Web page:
New York City did attempt a recycling program, but in 2002, facing a severe budget crisis, the city stopped recycling plastic and glass, while continuing to collect paper and metal. Now the earth-friendly practice is in full force again and Bloomberg hopes that it will be far more economical than it was just a few years ago.
“Our recycling plan will create a new waterborne network of transfer facilities that will accept recyclable material for shipment by barge to and from the Brooklyn plant,” he says.
Other new concepts being reviewed include composting and what Doherty calls gasification. “If you burn waste at a very high temperature,” he says, “there is little exhaust.”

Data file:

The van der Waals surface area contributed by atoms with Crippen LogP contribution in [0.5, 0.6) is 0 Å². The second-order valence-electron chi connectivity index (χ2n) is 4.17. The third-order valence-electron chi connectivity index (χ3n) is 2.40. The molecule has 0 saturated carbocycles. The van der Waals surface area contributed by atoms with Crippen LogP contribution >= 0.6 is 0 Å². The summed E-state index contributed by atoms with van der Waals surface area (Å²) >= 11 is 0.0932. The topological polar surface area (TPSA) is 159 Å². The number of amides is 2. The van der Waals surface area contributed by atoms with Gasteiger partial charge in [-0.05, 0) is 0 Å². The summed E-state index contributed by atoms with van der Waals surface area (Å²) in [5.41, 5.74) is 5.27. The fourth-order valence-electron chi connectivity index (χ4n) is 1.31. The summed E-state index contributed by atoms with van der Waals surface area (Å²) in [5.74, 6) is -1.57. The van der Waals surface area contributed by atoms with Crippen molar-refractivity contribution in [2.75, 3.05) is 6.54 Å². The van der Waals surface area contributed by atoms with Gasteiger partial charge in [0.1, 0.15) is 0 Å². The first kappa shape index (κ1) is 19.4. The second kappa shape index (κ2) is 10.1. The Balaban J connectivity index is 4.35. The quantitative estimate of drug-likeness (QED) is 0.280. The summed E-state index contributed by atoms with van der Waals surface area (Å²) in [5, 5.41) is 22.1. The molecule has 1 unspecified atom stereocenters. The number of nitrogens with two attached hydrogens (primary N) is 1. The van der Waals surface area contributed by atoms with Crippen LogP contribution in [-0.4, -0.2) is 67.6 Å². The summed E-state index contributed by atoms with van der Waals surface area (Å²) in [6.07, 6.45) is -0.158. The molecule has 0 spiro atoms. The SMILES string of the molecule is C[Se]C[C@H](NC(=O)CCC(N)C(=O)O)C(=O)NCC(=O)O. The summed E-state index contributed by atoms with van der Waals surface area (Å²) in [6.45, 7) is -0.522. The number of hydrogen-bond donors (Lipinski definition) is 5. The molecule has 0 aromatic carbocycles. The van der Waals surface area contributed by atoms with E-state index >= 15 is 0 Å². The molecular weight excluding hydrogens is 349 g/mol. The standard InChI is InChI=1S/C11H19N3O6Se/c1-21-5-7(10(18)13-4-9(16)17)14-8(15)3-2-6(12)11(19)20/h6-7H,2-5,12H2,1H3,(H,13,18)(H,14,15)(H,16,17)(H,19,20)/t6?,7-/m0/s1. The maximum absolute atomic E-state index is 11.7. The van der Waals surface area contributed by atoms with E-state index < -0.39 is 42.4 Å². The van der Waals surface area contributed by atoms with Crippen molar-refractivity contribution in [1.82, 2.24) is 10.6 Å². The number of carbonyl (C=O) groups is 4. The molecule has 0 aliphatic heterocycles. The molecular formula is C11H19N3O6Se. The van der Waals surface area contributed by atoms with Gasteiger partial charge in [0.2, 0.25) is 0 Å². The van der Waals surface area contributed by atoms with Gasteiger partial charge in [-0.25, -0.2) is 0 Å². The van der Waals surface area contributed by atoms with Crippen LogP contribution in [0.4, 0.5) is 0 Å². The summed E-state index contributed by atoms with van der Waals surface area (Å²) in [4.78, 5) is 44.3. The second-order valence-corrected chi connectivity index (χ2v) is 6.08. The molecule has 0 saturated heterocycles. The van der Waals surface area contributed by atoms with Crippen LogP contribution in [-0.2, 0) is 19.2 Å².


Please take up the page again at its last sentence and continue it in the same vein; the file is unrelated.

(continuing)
Composting is defined as the controlled microbial decomposition of organic matter—such as food and yard wastes—in the presence of oxygen, into humus, a soil-like material. Humus (not to be confused with hummus, the tasty spread made from chickpeas) can be used in vegetable and flower gardens, hedges, and so forth.
“We’re looking at that, because we have yard waste in the city,” says Doherty. “Picking up leaves in the fall, grass in the spring. We do that out in the open with the leaves, turn it over and residents come and pick that up once or twice a year. The bottom-line success of this new management plan is that each borough is becoming responsible for handling its own waste and, as we get new technology, the city will have to approach it the same way. Accept the new technology and find a site to handle waste in the future.”
So the next time you consider throwing away scraps and trash consider where it might end up.
Lisa Iannucci is a freelance writer based in Poughkeepsie, New York.